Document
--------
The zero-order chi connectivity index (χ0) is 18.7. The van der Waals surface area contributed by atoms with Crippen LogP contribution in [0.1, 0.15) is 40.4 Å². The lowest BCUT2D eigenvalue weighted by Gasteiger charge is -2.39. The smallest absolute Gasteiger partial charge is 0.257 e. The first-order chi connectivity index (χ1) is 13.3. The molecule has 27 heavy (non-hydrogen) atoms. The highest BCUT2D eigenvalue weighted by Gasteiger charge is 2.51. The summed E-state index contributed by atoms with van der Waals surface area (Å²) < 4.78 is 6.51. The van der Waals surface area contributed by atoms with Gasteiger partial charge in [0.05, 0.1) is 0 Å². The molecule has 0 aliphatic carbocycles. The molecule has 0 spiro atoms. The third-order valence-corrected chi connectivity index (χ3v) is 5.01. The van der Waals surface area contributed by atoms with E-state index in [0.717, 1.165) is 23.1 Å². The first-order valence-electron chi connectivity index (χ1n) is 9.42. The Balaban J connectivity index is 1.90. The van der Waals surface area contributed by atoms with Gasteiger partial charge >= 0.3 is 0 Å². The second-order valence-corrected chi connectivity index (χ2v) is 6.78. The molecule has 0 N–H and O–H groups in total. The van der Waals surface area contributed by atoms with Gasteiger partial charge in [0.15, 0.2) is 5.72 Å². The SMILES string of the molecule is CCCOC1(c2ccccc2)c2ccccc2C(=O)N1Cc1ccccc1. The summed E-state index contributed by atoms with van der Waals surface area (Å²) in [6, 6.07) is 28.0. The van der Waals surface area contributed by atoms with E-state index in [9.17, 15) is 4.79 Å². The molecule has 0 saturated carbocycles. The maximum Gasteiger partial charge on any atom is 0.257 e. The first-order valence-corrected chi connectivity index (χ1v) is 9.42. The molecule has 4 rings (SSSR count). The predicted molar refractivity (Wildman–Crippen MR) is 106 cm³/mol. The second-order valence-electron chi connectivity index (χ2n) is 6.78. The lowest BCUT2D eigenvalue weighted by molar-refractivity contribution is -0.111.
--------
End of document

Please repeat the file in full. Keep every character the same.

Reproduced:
The zero-order chi connectivity index (χ0) is 18.7. The van der Waals surface area contributed by atoms with Crippen LogP contribution in [0.1, 0.15) is 40.4 Å². The lowest BCUT2D eigenvalue weighted by Gasteiger charge is -2.39. The smallest absolute Gasteiger partial charge is 0.257 e. The first-order chi connectivity index (χ1) is 13.3. The molecule has 27 heavy (non-hydrogen) atoms. The highest BCUT2D eigenvalue weighted by Gasteiger charge is 2.51. The summed E-state index contributed by atoms with van der Waals surface area (Å²) < 4.78 is 6.51. The van der Waals surface area contributed by atoms with Gasteiger partial charge in [0.05, 0.1) is 0 Å². The molecule has 0 aliphatic carbocycles. The molecule has 0 spiro atoms. The third-order valence-corrected chi connectivity index (χ3v) is 5.01. The van der Waals surface area contributed by atoms with E-state index in [0.717, 1.165) is 23.1 Å². The first-order valence-electron chi connectivity index (χ1n) is 9.42. The Balaban J connectivity index is 1.90. The van der Waals surface area contributed by atoms with Gasteiger partial charge >= 0.3 is 0 Å². The second-order valence-corrected chi connectivity index (χ2v) is 6.78. The molecule has 0 N–H and O–H groups in total. The van der Waals surface area contributed by atoms with Gasteiger partial charge in [0.15, 0.2) is 5.72 Å². The SMILES string of the molecule is CCCOC1(c2ccccc2)c2ccccc2C(=O)N1Cc1ccccc1. The summed E-state index contributed by atoms with van der Waals surface area (Å²) in [6, 6.07) is 28.0. The van der Waals surface area contributed by atoms with E-state index in [9.17, 15) is 4.79 Å². The molecule has 0 saturated carbocycles. The maximum Gasteiger partial charge on any atom is 0.257 e. The first-order valence-corrected chi connectivity index (χ1v) is 9.42. The molecule has 4 rings (SSSR count). The predicted molar refractivity (Wildman–Crippen MR) is 106 cm³/mol. The second-order valence-electron chi connectivity index (χ2n) is 6.78. The lowest BCUT2D eigenvalue weighted by molar-refractivity contribution is -0.111.